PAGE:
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Meritus patient’s early detection, colonoscopy saved his life

March 27, 2024 - Meritus Story

What you need to know about life-saving screenings, symptoms of colorectal cancer

Many of us hear advertisements during Colon Cancer Awareness month each March, or have heard a primary care provider suggest the often-dreaded colonoscopy as part of a wellness regimen. Despite the warnings and messages, many people don’t think they need to bother.

Eric Carbaugh was 49 when he decided he needed to take the warnings seriously.

His brother, who was 53 at the time, had a gall bladder surgery turn into the discovery of a tumor. He went through surgery and chemotherapy to treat the stage three cancer.

Around the same time, Carbaugh took a genetic test that determined he was predisposed to developing cancer.

And then there was a physical symptom he had been ignoring for about a year, blood in his stool.

Given the symptom, plus his brother’s experiences, he decided it was time to call in an expert. Dr. C.P. Choudari, a gastroenterologist who leads Meritus Hagerstown Gastroenterology scheduled a colonoscopy.

The test confirmed Carbaugh had rectal cancer. To save his life, his colon was removed. It’s a drastic step that many can avoid with regular screenings and earlier detection.

“If you have a change in bowel habits, if you have any bleeding, even if you think it’s a hemorrhoid, and it doesn’t go away, just get a colonoscopy,” Choudari said. “It can be life-saving.”

How often are colorectal cancer cases found in younger patients?

Early onset colorectal cancer now accounts for approximately 10 percent of all new diagnoses of the disease, Dr. Choudari said. And since 1994, cases of early onset colorectal cancer have increased by 51 percent.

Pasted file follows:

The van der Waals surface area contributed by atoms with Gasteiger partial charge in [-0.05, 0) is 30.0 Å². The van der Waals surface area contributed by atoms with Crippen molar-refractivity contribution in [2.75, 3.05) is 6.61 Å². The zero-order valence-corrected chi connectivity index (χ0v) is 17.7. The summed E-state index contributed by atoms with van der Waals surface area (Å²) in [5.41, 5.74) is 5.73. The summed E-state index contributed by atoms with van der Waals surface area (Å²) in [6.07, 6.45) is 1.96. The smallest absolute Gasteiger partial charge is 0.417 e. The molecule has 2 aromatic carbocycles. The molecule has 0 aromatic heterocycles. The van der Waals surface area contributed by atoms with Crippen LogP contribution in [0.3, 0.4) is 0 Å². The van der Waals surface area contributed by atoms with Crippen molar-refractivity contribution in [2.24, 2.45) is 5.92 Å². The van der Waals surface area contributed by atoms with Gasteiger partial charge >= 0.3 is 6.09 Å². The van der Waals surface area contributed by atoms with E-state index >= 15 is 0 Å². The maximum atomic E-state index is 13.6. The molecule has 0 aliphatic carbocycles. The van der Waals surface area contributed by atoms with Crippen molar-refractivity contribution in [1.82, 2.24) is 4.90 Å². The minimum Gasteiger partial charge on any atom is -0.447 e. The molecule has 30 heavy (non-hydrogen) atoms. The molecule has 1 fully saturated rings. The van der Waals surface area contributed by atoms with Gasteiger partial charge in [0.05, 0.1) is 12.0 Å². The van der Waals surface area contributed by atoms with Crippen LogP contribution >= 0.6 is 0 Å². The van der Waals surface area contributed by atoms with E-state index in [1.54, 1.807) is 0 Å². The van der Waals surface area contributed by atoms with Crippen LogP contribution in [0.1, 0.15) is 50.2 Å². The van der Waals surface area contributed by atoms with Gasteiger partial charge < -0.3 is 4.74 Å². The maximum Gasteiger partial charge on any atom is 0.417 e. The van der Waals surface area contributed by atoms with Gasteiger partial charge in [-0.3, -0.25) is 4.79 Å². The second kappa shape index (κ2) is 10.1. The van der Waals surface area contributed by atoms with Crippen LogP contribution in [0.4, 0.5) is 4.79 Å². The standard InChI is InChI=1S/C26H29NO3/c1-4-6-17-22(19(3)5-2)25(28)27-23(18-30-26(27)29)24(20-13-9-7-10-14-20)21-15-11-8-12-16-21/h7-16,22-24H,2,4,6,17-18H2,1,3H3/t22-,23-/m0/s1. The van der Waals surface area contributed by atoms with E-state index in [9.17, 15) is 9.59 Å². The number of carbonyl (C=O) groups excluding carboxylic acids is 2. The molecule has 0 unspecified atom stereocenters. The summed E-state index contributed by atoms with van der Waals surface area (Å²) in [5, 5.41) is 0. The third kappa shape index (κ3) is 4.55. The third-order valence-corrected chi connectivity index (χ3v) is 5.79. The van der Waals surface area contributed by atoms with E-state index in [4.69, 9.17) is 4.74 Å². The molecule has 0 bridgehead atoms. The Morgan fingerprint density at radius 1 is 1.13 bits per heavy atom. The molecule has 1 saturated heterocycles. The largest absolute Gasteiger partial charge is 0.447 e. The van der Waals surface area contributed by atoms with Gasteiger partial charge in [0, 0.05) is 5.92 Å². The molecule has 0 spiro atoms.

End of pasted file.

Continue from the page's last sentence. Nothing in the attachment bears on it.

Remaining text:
In the next decade, it is estimated 25 percent of rectal cancers and 10 to 12 percent of colon cancers will be diagnosed in people younger than 50, he said.

Due to these statistics, screening recommendations have changed. It is now recommended that adults get their first coloscopy by age 45, unless they have family history or other risk factors that would begin their screenings earlier.

Choudari noted that only 15 to 20 percent of colorectal cancers found in those younger than 50 have family history or genetic predisposition.

“That means 80 percent are sporadic,” he said.

What is life like after colorectal cancer?

Carbaugh, a farmer, had surgery to remove the cancer on Oct. 5, 2021. While it is a serious surgery, he recovered well and is grateful to enjoy his life, with a positive prognosis.

“I am very, very active,” he said. “I don’t see any reason that I couldn’t live for a long length of time, into my 80s.”

But Carbaugh still laments not consulting a doctor as soon as he started seeing his own symptoms. He’s sharing his story so others will pay attention to awareness messages and recommendations from their physicians.

“My message to you is that regular colonoscopies need to be started before age 50,” he said. “And people need to pay attention to their own symptoms, especially blood in your stool. Don’t fool around.

“Just do what you’ve gotta do,” he said. “Life is going to be OK.”

To learn more about colorectal cancer or to schedule a colonoscopy, visit or call 240-513-7072.

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Chintamaneni Choudari, M.D.

Meritus Hagerstown Gastroenterology

Digestive Health